Historical: Harvey Two Years Later

Historical: Harvey Two Years Later

By this time, many of you have probably heard many comparisons about Imelda and Harvey, as many people are deciding now is a relevant time to revisit those wounds. We know you’ve heard, talked about, and read a lot already about Harvey’s destruction and aftermath, but we thought now would be an appropriate time to lean in and retell a few impactful pieces of truly historical information, especially following the recent storms and tornadoes out of North Texas in recent days.

“Hurricane Harvey was the most significant rainfall event in U.S. history, both in scope and peak rainfall amounts.”

Source: 2018 US Geological Survey
Harvey viewed from the International Space Station on Aug. 28, 2017 at 1:27 p.m. CDT as a Tropical Storm. (Photo by Astronaut Randy Bresnik. Credits: NASA 2017)

“Not only were rainfall totals exceptional during Hurricane Harvey, the area affected was also larger than previous events.”

Source: 2018 US Geological Survey
Interstate 10 submerged by floodwaters of Harvey on Sept. 1, 2017, Vidor, Texas.
(Photo by Brett Coomer. Credits: Houston Chronicle 2017)

Some sources have claimed that Hurricane Harvey actually destroyed more vehicles than any single event in American history. The Insurance Council of Texas reports an industry-wide figure of at least 250,000 cars and just short of $4 billion paid out. If you throw in the uninsured fleet, which is sadly an enormous number, this has to be the single largest incident of vehicular destruction in America.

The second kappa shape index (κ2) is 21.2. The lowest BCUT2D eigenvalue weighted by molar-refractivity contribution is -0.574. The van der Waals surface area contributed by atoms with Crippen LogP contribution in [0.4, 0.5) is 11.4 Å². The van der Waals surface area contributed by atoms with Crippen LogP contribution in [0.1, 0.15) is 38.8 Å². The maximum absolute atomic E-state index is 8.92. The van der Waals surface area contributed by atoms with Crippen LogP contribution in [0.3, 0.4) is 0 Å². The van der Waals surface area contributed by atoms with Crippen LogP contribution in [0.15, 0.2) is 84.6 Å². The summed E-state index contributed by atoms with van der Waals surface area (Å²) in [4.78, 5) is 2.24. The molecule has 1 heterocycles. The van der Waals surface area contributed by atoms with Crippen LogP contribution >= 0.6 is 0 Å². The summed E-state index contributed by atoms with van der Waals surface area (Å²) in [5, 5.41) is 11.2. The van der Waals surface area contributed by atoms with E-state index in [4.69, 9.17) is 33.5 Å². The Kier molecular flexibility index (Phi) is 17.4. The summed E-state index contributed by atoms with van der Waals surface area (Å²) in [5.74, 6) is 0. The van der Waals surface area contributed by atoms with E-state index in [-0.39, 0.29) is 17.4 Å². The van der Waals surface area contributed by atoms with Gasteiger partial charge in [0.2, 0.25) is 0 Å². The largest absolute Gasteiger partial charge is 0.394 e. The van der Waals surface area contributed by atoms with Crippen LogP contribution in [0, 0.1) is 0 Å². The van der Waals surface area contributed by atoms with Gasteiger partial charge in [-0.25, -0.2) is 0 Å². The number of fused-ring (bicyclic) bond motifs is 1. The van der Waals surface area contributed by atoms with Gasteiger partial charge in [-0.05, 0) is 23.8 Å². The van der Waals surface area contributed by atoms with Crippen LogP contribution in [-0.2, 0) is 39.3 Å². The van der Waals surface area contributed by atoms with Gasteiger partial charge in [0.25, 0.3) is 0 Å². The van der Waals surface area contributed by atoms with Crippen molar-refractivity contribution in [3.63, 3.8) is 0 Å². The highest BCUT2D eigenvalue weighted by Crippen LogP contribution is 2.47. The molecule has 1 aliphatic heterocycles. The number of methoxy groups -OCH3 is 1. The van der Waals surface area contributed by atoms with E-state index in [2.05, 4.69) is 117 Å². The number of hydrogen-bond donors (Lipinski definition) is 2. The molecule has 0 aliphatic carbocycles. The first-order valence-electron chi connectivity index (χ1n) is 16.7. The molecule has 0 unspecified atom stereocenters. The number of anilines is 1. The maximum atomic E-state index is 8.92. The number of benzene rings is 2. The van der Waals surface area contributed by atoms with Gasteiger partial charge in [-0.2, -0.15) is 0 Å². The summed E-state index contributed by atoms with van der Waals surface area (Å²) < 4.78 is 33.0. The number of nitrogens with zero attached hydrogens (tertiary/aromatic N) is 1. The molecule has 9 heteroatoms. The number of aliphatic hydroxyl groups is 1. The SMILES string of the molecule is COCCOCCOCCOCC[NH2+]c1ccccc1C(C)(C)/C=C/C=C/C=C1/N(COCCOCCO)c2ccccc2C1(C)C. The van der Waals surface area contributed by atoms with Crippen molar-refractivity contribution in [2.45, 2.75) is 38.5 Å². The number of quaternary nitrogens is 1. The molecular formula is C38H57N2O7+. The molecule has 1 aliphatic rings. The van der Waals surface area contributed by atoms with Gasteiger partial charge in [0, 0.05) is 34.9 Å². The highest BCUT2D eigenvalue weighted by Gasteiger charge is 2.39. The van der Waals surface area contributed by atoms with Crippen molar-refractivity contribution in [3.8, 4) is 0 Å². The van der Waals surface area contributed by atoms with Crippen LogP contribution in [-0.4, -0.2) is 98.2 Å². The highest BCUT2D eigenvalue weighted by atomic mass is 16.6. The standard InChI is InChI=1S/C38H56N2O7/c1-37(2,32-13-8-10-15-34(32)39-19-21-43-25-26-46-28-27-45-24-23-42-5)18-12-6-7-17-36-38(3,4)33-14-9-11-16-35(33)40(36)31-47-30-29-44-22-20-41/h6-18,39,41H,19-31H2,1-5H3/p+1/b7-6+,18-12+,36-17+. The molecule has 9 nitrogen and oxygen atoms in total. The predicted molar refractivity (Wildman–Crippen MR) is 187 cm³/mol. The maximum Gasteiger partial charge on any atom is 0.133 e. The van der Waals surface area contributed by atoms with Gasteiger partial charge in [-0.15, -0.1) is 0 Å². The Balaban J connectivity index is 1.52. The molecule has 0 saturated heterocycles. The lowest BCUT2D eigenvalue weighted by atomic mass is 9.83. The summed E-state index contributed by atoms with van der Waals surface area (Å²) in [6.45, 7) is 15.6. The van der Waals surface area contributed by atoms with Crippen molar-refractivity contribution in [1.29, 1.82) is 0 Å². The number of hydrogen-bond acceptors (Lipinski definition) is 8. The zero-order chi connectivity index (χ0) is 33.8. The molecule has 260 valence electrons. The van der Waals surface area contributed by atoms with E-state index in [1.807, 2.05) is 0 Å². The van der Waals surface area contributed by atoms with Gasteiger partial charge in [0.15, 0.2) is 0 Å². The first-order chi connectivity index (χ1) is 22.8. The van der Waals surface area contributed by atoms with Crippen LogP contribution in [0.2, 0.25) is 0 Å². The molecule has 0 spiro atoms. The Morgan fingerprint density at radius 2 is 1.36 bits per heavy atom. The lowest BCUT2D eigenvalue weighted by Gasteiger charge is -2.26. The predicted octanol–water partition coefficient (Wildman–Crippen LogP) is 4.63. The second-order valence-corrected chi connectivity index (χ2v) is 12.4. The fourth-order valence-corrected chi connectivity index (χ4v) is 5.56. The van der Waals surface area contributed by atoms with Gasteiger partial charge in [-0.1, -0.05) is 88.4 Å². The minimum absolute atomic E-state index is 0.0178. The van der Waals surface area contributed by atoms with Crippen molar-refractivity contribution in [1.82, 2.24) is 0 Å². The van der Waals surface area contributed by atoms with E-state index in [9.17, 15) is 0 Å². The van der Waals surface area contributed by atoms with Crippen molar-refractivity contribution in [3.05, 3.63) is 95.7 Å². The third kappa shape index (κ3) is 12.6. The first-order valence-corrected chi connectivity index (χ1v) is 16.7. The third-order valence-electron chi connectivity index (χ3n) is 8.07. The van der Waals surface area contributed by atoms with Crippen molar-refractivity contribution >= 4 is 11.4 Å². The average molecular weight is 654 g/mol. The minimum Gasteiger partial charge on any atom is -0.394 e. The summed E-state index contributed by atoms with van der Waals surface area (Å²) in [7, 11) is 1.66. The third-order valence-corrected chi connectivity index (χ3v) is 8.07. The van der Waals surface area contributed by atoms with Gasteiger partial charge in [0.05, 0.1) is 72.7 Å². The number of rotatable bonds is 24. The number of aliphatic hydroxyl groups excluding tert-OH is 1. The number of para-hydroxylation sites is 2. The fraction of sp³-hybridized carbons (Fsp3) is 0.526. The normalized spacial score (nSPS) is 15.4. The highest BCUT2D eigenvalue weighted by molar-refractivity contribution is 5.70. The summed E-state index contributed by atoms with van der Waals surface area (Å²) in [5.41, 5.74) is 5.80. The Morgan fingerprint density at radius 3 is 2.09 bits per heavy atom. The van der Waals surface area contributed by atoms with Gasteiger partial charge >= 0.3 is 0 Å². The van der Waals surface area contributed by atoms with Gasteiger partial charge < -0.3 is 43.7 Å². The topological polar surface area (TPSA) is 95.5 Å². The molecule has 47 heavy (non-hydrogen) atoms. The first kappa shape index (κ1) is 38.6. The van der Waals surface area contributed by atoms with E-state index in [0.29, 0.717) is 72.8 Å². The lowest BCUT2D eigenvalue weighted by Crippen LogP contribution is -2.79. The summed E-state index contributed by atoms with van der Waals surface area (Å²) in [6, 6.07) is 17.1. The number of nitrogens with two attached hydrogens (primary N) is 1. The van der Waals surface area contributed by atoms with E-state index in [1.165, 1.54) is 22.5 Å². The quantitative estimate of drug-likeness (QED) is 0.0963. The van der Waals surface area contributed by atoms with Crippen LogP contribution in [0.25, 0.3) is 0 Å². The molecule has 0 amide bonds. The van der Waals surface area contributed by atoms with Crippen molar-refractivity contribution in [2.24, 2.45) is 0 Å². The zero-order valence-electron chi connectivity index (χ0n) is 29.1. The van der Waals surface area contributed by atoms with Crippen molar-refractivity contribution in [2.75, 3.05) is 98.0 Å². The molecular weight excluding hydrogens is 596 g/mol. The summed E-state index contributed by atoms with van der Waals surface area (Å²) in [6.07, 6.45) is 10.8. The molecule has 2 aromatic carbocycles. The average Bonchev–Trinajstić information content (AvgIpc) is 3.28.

Fast Forward to 2019

And then we had Imelda enter the scene. The risk it posed was already being downplayed as just an area of disturbed weather up until literally the last moments. When most people thought the risk the weather posed was over, and over the span of a mere 15-45 minutes, things changed drastically for the worst — and what resulted, we all saw. Right outside the coast, it changed to tropical depression and again to tropical storm before meandering over Southeast Texas and drenching our communities. Many of the same areas bombarded by Harvey were again traumatized by Imelda.

Imelda’s history as shown by The Weather Channel company. (Source: TWC 2019)

In retrospect, what’s the damage?

  • Ten weather events have already inflicted at least $1 billion in damage each in 2019, NOAA said.
  • This is the fifth year in a row with at least 10 such costly weather disasters in the US.
  • Since 1980, 254 such weather disasters have inflicted $1.7 trillion in damage.

To read more, visit the article here.

The facts, the data, the statistics, the details – for Harvey, they’re in and finished. But for Imelda and the other weather disasters still to come, there is still a lot of research to be done before we get all the information.

Of course it’s not all doom and gloom, as we’ve seen from the outpouring of community support and the numerous photos floating around social media proving the resilience and commitment to empathy for others in these and similar situations.

From the ‘Cajun Navy‘ or similar individuals rescuing stranded folks from their rooftops to local businesses opening their doors to provide shelter to those in need. From Texans showing up en masse to help save pets in flooded animal shelters to rescuing over 50 horses that weren’t evacuated in time.


We are Resilient. And we are #TexasStrong.

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